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Health Disparities in Charlottesville: Healing Takes the Whole Village

a couple accessing fresh food in an urban garden addresses one of the main health disparities in charlottesville, va
Creating sources for local, fresh food helps reduce health disparities in Charlottesville. Food insecurity is a major issue in our community.

As outlined in our introduction to the concept of the social determinants of health, how healthy you are depends upon a variety of factors that have nothing to do with medical care. A person without enough money, a secure place to stay, the ability to read, social support, or other resources faces increased risks for chronic disease, mental health issues, and adequate healthcare. Health disparities in Charlottesville reflect deep racial and socioeconomic divides across our community.

Asking the Right Questions

This is why providers at UVA and across the country have started trying to find ways to identify patients’ social needs and help connect them to helpful resources.

Amy Salerno, MD, explains that, if you visit a UVA primary care clinic, the emergency department, or the hospital, you may face questions like:

  • “In the past year, did you ever eat less than you needed to due to a lack of money?”
  • “Are you worried that in the next two months, you may not have stable housing?”
  • “Do you ever need help reading hospital materials?”

With questions like these, providers can start to get the whole picture of the challenges a patient might experience in trying to become or stay healthy.

Health Disparities in Charlottesville

So, how do health providers match patients with support organizations that can meet their needs?

How do individuals try to improve huge environments and systems that cause ill health?

At UVA Health, Salerno and others have been working to address the social determinants of health that create health disparities by:

  • Referring patients to community services
  • Supporting and partnering with community initiatives

PIECES Iris: Collaboration Across the Community

Several organizations throughout the Charlottesville community have partnered together to  share an online platform, PIECES Iris®. This secure network connects providers to services that help with the non-medical parts of people’s lives. Salerno says this partnership helps patients with social needs that impact their health.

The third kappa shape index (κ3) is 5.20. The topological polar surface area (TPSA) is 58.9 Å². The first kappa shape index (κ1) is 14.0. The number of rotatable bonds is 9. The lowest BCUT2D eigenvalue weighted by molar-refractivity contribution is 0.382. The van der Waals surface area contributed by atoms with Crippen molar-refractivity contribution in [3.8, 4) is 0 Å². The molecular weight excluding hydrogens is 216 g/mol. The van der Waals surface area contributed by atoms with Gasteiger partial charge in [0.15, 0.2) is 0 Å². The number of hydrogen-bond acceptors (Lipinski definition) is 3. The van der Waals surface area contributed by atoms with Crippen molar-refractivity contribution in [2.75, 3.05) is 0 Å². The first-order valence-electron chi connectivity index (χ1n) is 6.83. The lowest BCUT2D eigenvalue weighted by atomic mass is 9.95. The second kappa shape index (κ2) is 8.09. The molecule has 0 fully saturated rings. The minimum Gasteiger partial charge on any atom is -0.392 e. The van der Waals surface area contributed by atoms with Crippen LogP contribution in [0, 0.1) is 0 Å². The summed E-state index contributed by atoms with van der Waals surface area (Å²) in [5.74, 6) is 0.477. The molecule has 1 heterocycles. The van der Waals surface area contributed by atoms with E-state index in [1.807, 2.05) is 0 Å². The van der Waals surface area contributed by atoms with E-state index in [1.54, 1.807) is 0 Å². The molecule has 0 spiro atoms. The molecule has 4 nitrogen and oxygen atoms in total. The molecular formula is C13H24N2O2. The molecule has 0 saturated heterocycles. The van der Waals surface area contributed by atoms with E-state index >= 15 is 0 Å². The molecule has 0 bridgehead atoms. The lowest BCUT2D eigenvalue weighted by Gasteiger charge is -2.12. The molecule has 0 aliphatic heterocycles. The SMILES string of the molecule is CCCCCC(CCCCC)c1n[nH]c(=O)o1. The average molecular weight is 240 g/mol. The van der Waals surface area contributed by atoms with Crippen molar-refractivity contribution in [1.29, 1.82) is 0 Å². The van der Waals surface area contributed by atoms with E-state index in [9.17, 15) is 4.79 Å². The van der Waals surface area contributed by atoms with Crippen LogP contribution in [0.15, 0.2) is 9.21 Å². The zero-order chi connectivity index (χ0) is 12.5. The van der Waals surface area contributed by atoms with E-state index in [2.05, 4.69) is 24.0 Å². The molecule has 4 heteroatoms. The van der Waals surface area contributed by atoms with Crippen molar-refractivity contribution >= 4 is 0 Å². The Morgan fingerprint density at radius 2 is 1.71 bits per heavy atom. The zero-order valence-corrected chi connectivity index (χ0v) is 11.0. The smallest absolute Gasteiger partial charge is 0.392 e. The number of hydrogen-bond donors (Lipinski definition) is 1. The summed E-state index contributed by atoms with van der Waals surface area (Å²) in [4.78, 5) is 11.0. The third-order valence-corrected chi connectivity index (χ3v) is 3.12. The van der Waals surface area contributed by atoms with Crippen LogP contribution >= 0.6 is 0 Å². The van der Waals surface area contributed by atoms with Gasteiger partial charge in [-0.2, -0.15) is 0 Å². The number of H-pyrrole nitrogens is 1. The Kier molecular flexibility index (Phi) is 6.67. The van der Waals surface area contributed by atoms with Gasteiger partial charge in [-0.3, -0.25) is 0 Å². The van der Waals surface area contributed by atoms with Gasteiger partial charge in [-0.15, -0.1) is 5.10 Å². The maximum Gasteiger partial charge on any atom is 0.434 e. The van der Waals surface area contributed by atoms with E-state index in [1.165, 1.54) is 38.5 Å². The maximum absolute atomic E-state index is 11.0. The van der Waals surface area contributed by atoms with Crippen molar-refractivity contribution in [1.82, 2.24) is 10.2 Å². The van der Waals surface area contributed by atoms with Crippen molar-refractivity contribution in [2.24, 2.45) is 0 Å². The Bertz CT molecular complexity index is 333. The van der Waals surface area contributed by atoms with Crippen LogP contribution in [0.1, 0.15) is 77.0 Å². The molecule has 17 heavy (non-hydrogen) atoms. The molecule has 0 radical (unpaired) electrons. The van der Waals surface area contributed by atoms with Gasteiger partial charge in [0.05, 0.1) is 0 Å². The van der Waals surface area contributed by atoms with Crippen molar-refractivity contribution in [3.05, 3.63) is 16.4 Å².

Just as your primary care doctor might refer you to an allergy specialist, PIECES Iris gives doctors the ability to refer someone without enough food to a community resource that can help. The tool brings all the support services on the same page when caring for a specific individual.

Salerno sees huge potential with this tool. “If we can learn collectively as a community how to pool our resources to address social determinants of health, we can achieve a common goal: to improve the health and well-being of our community.”

UVA Health & The Community

Learn more about our community outreach grants and collaborations.

Partnerships That Improve Our Community’s Health

In the last year, we’ve supported amazing work by a number of area organizations. Their efforts address several health disparities in our area. Those include:

  • The Urban Agriculture Collective of Charlottesville worked with neighbors to grow and distribute over 1,000 pounds of produce.
  • Blue Ridge Area Food Bank’s mobile food pantry program distributed 50 pounds of fresh food to rural households.
  • The ReadyKids Healthy Families Counseling Program counseled 38 mothers, 91.7% of whom had a reduction in symptoms.
  • The Club Fit Chicks program (by the Boys and Girls Club of Central VA) got 74% of its teen girls getting active for at least 30 minutes for 5 days/week.
  • The Charlottesville Free Clinic connected 63% of those in need of a therapist.
  • The Women’s Initiative provided emotional support to over 1,000 individuals.
  • The Child Health Partnership helped 87% of enrolled pregnant women enrolled to deliver their babies at full term.
  • Jefferson Madison Regional Library increased wireless internet service access.
  • The Alzheimer Association’s Healthy Living for your Brain workshops had 322 participants commit to making at least one lifestyle change.

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